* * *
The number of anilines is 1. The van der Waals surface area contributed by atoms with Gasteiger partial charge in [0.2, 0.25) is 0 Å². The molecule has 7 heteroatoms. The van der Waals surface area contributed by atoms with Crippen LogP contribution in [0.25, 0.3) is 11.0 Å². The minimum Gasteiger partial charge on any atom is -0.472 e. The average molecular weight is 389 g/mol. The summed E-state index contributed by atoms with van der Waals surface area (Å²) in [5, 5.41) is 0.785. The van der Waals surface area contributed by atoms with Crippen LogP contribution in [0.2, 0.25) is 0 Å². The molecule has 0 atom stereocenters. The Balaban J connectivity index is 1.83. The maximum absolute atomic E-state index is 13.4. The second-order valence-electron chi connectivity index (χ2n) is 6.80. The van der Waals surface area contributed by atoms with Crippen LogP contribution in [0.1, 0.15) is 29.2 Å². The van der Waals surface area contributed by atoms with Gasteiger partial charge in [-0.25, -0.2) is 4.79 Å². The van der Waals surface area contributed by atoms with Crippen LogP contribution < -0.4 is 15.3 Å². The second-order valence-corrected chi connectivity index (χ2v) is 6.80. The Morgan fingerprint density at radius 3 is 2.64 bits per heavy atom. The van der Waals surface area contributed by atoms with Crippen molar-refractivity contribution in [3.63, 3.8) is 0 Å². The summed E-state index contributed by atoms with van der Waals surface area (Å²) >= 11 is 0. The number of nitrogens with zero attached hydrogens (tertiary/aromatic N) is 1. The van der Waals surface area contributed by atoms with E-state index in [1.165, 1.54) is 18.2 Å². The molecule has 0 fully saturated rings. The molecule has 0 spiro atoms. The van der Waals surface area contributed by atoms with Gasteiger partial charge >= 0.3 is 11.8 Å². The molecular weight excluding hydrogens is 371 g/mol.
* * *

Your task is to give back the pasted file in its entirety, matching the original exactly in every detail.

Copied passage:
The number of anilines is 1. The van der Waals surface area contributed by atoms with Gasteiger partial charge in [0.2, 0.25) is 0 Å². The molecule has 7 heteroatoms. The van der Waals surface area contributed by atoms with Crippen LogP contribution in [0.25, 0.3) is 11.0 Å². The minimum Gasteiger partial charge on any atom is -0.472 e. The average molecular weight is 389 g/mol. The summed E-state index contributed by atoms with van der Waals surface area (Å²) in [5, 5.41) is 0.785. The van der Waals surface area contributed by atoms with Crippen LogP contribution in [0.2, 0.25) is 0 Å². The molecule has 0 atom stereocenters. The Balaban J connectivity index is 1.83. The maximum absolute atomic E-state index is 13.4. The second-order valence-electron chi connectivity index (χ2n) is 6.80. The van der Waals surface area contributed by atoms with Crippen LogP contribution in [0.1, 0.15) is 29.2 Å². The van der Waals surface area contributed by atoms with Gasteiger partial charge in [-0.25, -0.2) is 4.79 Å². The van der Waals surface area contributed by atoms with Crippen LogP contribution < -0.4 is 15.3 Å². The second-order valence-corrected chi connectivity index (χ2v) is 6.80. The Morgan fingerprint density at radius 3 is 2.64 bits per heavy atom. The van der Waals surface area contributed by atoms with Crippen molar-refractivity contribution in [3.63, 3.8) is 0 Å². The summed E-state index contributed by atoms with van der Waals surface area (Å²) >= 11 is 0. The number of nitrogens with zero attached hydrogens (tertiary/aromatic N) is 1. The van der Waals surface area contributed by atoms with E-state index in [1.165, 1.54) is 18.2 Å². The molecule has 0 fully saturated rings. The molecule has 0 spiro atoms. The van der Waals surface area contributed by atoms with Gasteiger partial charge >= 0.3 is 11.8 Å². The molecular weight excluding hydrogens is 371 g/mol.